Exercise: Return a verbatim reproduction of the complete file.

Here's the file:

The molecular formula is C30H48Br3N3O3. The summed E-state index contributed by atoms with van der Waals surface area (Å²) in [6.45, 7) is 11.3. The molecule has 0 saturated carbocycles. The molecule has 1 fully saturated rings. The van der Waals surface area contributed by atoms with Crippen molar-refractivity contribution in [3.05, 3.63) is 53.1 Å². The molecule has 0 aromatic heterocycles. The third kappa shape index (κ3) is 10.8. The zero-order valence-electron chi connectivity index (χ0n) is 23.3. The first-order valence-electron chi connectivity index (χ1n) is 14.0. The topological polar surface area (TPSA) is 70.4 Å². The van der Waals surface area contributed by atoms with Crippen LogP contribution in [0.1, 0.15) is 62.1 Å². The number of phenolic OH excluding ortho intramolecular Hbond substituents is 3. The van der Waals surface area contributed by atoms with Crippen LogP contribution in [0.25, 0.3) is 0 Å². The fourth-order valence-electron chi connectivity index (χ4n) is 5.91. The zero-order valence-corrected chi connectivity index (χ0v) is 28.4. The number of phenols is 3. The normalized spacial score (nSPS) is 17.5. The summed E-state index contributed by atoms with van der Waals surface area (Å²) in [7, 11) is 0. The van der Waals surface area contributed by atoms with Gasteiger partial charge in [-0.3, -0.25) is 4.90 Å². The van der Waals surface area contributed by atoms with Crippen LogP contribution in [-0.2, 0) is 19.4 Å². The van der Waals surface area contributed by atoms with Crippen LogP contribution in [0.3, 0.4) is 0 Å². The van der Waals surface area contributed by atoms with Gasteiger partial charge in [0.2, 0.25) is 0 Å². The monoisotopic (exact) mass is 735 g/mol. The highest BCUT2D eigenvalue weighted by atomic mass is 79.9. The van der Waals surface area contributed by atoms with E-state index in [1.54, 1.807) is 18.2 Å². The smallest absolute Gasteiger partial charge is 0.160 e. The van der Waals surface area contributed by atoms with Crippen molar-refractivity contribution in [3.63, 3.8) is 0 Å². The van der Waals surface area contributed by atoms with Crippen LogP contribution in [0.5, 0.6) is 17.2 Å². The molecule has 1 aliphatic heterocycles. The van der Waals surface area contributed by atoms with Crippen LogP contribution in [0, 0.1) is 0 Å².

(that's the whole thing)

The molecular formula is C30H48Br3N3O3. The summed E-state index contributed by atoms with van der Waals surface area (Å²) in [6.45, 7) is 11.3. The molecule has 0 saturated carbocycles. The molecule has 1 fully saturated rings. The van der Waals surface area contributed by atoms with Crippen molar-refractivity contribution in [3.05, 3.63) is 53.1 Å². The molecule has 0 aromatic heterocycles. The third kappa shape index (κ3) is 10.8. The zero-order valence-electron chi connectivity index (χ0n) is 23.3. The first-order valence-electron chi connectivity index (χ1n) is 14.0. The topological polar surface area (TPSA) is 70.4 Å². The van der Waals surface area contributed by atoms with Crippen LogP contribution in [0.1, 0.15) is 62.1 Å². The number of phenolic OH excluding ortho intramolecular Hbond substituents is 3. The van der Waals surface area contributed by atoms with Crippen LogP contribution in [0.25, 0.3) is 0 Å². The fourth-order valence-electron chi connectivity index (χ4n) is 5.91. The zero-order valence-corrected chi connectivity index (χ0v) is 28.4. The number of phenols is 3. The normalized spacial score (nSPS) is 17.5. The summed E-state index contributed by atoms with van der Waals surface area (Å²) in [7, 11) is 0. The van der Waals surface area contributed by atoms with Gasteiger partial charge in [-0.3, -0.25) is 4.90 Å². The van der Waals surface area contributed by atoms with Crippen LogP contribution in [-0.2, 0) is 19.4 Å². The van der Waals surface area contributed by atoms with Crippen LogP contribution in [0.3, 0.4) is 0 Å². The van der Waals surface area contributed by atoms with Gasteiger partial charge in [0.2, 0.25) is 0 Å². The monoisotopic (exact) mass is 735 g/mol. The highest BCUT2D eigenvalue weighted by atomic mass is 79.9. The van der Waals surface area contributed by atoms with E-state index in [1.54, 1.807) is 18.2 Å². The smallest absolute Gasteiger partial charge is 0.160 e. The van der Waals surface area contributed by atoms with Crippen molar-refractivity contribution in [3.63, 3.8) is 0 Å². The van der Waals surface area contributed by atoms with Crippen LogP contribution in [0.5, 0.6) is 17.2 Å². The molecule has 1 aliphatic heterocycles. The van der Waals surface area contributed by atoms with Crippen LogP contribution in [0, 0.1) is 0 Å².